4. Separate school education originated in the outcome of the Battle of the Plains of Abraham in 1759 and is no longer relevant to maintaining the great compact between the Francophone and Anglophone co-creators of the modern nation. (Quebec did away with separate school education in 1997.)
  5. Alberta, by itself, can amend our Constitution to disestablish separate school education. (Manitoba, Newfoundland and Labrador, and Quebec have all amended their respective constitutions to disestablish denominational-civil education.)
  6. Separate school education is only an occasional experience across the country, and it is disappearing from other provinces.

The larger question remains. At the beginning of the 21st century does the continued establishment of separate school education represent the best way of protecting minority rights and endorsing equality treatment for all, diversity, inclusion, and a commitment to democratic decision-making? Can we do better? Should we do better? Does a concept of “inclusion” based on noblesse oblige meet the current standards of our community? Are we satisfied to model, to the next generation of citizens, a concept of decision-making that is strongly hierarchical? The debate is worthwhile, and I am very interested in the comments of readers.  In fact, if you would like to encourage the debate, or if you want to know more, comment or contact me directly at:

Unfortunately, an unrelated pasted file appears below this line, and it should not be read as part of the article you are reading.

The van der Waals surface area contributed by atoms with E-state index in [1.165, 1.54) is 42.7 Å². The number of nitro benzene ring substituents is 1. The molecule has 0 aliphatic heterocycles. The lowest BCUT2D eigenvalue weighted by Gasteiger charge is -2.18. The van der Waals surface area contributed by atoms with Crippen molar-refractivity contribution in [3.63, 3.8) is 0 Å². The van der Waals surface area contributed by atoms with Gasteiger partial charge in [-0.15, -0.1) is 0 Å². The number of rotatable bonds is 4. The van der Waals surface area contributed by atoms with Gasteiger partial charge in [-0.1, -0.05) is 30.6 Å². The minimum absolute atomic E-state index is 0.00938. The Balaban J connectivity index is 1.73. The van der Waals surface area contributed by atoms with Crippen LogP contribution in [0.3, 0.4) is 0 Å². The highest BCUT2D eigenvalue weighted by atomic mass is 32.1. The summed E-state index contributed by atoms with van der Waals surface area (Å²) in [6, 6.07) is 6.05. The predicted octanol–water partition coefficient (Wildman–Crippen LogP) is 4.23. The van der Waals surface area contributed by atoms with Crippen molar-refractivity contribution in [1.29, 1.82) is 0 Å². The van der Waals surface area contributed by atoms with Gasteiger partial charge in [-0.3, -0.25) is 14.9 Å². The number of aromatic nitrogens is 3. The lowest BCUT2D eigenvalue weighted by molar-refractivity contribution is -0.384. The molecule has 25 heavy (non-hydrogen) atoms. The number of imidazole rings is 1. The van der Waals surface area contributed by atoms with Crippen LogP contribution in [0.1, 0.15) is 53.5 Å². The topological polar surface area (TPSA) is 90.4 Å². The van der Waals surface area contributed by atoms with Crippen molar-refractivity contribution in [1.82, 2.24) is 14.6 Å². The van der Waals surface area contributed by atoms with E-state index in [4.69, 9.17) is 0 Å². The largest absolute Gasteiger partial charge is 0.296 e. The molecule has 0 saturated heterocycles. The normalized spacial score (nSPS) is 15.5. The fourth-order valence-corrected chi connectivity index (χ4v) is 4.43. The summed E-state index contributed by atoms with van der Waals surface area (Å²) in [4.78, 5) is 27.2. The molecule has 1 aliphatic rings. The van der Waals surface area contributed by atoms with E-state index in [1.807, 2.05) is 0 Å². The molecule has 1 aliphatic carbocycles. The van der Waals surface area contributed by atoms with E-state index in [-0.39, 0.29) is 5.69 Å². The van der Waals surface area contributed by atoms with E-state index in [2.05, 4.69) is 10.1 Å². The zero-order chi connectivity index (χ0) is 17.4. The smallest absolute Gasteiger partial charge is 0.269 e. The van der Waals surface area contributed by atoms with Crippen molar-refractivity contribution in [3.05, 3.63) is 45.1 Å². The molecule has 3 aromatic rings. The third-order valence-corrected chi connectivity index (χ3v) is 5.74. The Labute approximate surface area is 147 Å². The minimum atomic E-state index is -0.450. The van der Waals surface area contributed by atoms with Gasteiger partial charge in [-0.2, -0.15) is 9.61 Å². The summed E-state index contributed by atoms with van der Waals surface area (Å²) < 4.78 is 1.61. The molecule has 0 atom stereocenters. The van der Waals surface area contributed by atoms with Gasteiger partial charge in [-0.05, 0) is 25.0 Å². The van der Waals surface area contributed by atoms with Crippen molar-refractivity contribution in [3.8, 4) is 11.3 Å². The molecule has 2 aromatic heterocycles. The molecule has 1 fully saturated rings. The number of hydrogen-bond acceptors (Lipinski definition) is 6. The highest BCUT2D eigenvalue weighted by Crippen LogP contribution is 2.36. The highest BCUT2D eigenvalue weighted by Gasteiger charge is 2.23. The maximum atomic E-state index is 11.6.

1. Reasoned, cogent and thoughtful, not surprising given your political pedigree David. As a parent with a child attending a Christian school, I am solidly in favour of the debate as it pertains to unifying our two school systems. Bishop Henry has thrown the stone into the pond. Let’s see where the ripples take us.

  2. Thank you David for this very articulate and logical counter-point to Bishop Henry’s ill-conceived entitlement to discriminate in the name of his faith. I believe the vast majority of Albertans agree that it is long-overdue for one public school system in Alberta.